History of the Atlantic Cable & Undersea Communications
Until 1924 most Italian overseas cablegrams were transmitted over foreign cables. In that year Italcable Servizi Cablografici (Italcable) ordered just over 9000 nm of cable to provide service from Italy to South America via intermediate points. On completion of the system in 1925 a commemorative medal was issued.
Four companies manufactured and laid the system’s cables as follows.
Anzio, Italy - Malaga, Spain; 1005 nm long, manufactured by Norddeutsche Seekabelwerke and laid by Citta di Milano (2). The 870 nm cable between Malaga - Las Palmas, Canary Islands was manufactured by the same company and laid by the same ship.
The Telegraph Construction and Maintenance Company were contracted to manufacture and lay a 1337 nm cable between Malaga and Horta, Azores. CS Colonia installed the cable. At Horta a link was established with the Western Union New York - Horta cable.
When Western Union abandoned the New York - Horta cable in 1966, Italcable leased circuits in TAT 2 and TAT 4.
A 963 nm cable, manufactured by Pirelli, was laid between Las Palmas and Cape St. Vincent, Cape Verde Islands, using CS Citta di Milano (2) to carry out the installation.
Siemens Bros manufactured the 1513 nm cable laid between Cape St. Vincent and Fernando Noronha, Brazil and the 1824 nm cable from Fernando Noronha to Rio de Janeiro, using CS Faraday (2) to lay both cables.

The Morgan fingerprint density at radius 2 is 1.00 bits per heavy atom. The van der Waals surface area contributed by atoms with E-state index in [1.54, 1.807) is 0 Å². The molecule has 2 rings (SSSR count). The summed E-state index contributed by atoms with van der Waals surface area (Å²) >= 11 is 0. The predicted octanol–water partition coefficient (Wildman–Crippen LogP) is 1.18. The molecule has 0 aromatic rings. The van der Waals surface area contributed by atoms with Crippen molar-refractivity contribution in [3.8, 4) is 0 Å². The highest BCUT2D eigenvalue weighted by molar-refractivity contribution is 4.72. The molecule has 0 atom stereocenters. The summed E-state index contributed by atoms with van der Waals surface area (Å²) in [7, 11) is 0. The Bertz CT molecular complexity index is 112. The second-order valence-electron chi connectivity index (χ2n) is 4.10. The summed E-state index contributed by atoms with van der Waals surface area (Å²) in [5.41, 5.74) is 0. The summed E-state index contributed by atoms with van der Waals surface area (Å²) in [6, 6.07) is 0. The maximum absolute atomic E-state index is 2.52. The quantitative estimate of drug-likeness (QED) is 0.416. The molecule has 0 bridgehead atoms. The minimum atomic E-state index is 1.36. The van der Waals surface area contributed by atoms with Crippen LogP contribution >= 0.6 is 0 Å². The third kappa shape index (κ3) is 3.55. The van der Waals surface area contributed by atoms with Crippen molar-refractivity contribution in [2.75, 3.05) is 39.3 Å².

The 1203 nm cable from Rio de Janeiro to Montevideo was manufactured by the Telegraph Construction and Maintenance Company and laid by CS Colonia; as were the two, 200 nm, cables laid between Montevideo and Buenos Aires.
Other cables laid were Anzio - Barcelona - Malaga in 1927, Malaga - Lisbon and Anzio - Palermo - Cagliari in 1929. CS Dominia laid a cable from Lisbon to La Panne in Belgium in 1930.
1938 Rio de Janeiro - Santos, Brazil. 1951 the Fernando Noronha - Rio de Janeiro cable was rerouted to Recife and two years later CS Monarch (4) linked Recife and Cape St. Vincent.
All of these cables were kept working until circuits became available in the then new co-axial telephone cables that were being laid. Circuits in SAT 1 were allocated to Italcable because it was laid over part of the its South American cable route.
Italcable was one of six partners responsible for the installation of TAT 5, and a further thirty authorities leased circuits in this cable.
MAT 1 was again a joint venture, this time with six others. This cable ran from Estepona, Spain, to Palo, Italy, and carried 640 circuits. The 990 nm of cable and 93 repeaters were manufactured by Standard Telephone & Cables Ltd. and laid by CS John W. Mackay.
Built 1905 by F. Schichau & Co., Danzig .
Length 3042 ft. Breadth 41.7 ft. Depth 25.5 ft. Gross tonnage 2691.
Built for Norddeutsche Seekabelwerke as CS Grossherzog von Oldenburg. Handed over to the Italians at the end of World War I as war reparations and renamed CS Citta di Milano. Succeeded in avoiding being taken over by the Germans in WW 2 when Italy surrendered. Scuttled at Savona on 18 September 1943.
Used as the base supply ship at Kings Bay, Spitzbergen, for Umberto Nobile’s Arctic expedition with the airship ITALIA.
Seven-minute film of CS Citta di Milano laying the 1929 Palermo - Anzio - Cagliari Cable:
Last revised: 19 February, 2017